I am always amused at the look on my students’ faces when I recommend a particular learning strategy and then add “I would never do it, but it might work for you.” As the professor, shouldn’t I be doing what I recommend? Actually I do--if we realize that what I am recommending is that we need to individually adopt the strategies that work for each of us. If I forced students to adopt my way, I would set most of them up for failure or, at best, a miserable classroom experience. By encouraging different modes of learning, we can teach students how to play to their strengths while also encouraging them to stretch past their comfort zones.
Outside events can overwhelm what we want to do in the classroom.
Help students understand that simply learning skills is not enough.
Help students understand that we cannot see how skills we develop in class will become transferable.
A lack of training is not a lack of student ability.
Teach students proper technologies that they need to know.
Help students understand the social/political aspects of various technologies.
Student interaction is necessary for students to be vested in learning the material we want to teach.
Challenge students with a variety of pedagogies
Assign difficult material.
Teach/cite students who have disagreed with you.
Bring crayons to class.
Instead of a reading quiz, have them draw a response to the reading.
Use crayons to sketch concepts and ideas.
Students can meaningfully collaborate and make real contributions within an individual classroom
Students can become involved in real world discussions via online communities such as HASTAC, the Chronicle of Higher Education, Inside Higher Ed, and other venues.
Browne, Kevin, “Distrust in Academics.” HASTAC. 1 February 2014.↩
Niiro, Leslie. “Breaking Down Barriers Between the Humanities and Sciences.” Chronicle of Higher Education. 3 March 2014. Retrieved 2 December 2018.↩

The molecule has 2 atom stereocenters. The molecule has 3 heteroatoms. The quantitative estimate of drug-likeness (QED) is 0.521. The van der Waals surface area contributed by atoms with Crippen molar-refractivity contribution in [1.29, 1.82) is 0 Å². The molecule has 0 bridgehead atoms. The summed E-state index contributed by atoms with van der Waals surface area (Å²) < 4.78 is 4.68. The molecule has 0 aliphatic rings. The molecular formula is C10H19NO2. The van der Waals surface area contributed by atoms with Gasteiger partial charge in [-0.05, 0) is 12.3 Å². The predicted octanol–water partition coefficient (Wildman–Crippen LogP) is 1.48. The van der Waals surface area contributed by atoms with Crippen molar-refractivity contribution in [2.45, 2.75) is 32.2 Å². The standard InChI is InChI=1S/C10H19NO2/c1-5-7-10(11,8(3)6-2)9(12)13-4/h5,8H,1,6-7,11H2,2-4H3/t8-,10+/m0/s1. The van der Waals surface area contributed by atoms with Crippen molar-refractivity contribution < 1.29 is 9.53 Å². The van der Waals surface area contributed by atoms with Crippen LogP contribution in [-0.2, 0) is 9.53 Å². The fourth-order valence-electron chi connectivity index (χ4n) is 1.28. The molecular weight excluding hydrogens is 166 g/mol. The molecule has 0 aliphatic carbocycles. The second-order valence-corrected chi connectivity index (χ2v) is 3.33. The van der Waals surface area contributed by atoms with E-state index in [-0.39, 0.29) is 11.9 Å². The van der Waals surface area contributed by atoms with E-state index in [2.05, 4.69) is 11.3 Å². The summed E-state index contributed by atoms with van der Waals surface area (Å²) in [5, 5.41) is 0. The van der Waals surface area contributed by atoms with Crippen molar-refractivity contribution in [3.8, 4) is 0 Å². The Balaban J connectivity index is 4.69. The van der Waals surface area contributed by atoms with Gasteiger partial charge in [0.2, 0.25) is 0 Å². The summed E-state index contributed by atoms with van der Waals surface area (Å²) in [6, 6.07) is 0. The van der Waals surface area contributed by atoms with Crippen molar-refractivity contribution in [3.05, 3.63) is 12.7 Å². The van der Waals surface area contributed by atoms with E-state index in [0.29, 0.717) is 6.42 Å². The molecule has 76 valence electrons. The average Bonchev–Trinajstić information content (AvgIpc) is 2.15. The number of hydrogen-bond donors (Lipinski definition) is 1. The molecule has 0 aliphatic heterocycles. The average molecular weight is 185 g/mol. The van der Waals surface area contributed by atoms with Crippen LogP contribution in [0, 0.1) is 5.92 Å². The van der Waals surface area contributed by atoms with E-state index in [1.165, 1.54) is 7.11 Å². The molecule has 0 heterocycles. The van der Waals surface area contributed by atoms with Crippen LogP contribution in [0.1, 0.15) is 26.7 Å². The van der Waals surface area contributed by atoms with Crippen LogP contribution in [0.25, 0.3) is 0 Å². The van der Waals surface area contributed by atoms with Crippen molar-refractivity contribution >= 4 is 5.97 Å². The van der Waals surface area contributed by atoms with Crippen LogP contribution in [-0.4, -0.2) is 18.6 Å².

Berg, Steven L. “Tech Savvy Students vs. Jimmie F. Bloink Furniture.” Etene Sacca-vajjina. 2 March 2014. Retrieved 2 December 2018.↩
Shaw, Andrew. “The College Experience: A Modern Day Paddy West?” HASTAC. 17 February 2014. Retrieved 2 December 2018.↩
Freire, Paulo. Pedagogy of the Oppressed. The Seabury Press, 1970; 1968.↩
While attending a conference, I was part of a team who was asked to draw a metaphor for the relationship between students and faculty. My team decided that students were like grass and that it was our role to fertilize them—an assessment with which I did not concur. As my teammates began to draw our metaphor, I became more and more concerned about their attitudes toward students; especially when they introduced a lawn mower into the drawing. Besides the disturbing image of cutting off the heads of our students, I pointed out that, if grass is regularly cut, it cannot bloom. My colleagues were not persuaded that our metaphor was problematic and I found myself distancing myself from them. When I returned home from the conference, I created My Response To Those Who Insisted That Students are Like Grass and It Is the Professor's Role to Fertilize Them in response to the idea that professors are fertilizing machines. The piece shows a cow defecating on the grass. Or, in other words, my response was “Bullshit!”↩
Berger, Peter, Brigitte Berger, and Hansfriend Kellner’s The Homeless Mind. Random House, 1973.↩
In my argument, I do not want to imply that people in graduate school cannot use drawing as part of their study process. As I was putting the final touches on this essay, I was discussing mind mapping with a colleague who wrote to me that “I’ve used the mind map/ concept map stuff for years--a big part of how I got through grad school. Although I do not personally find mind mapping to be a useful tool for me, I know that I will create a piece of art when I am struggling to understand a difficult concept.↩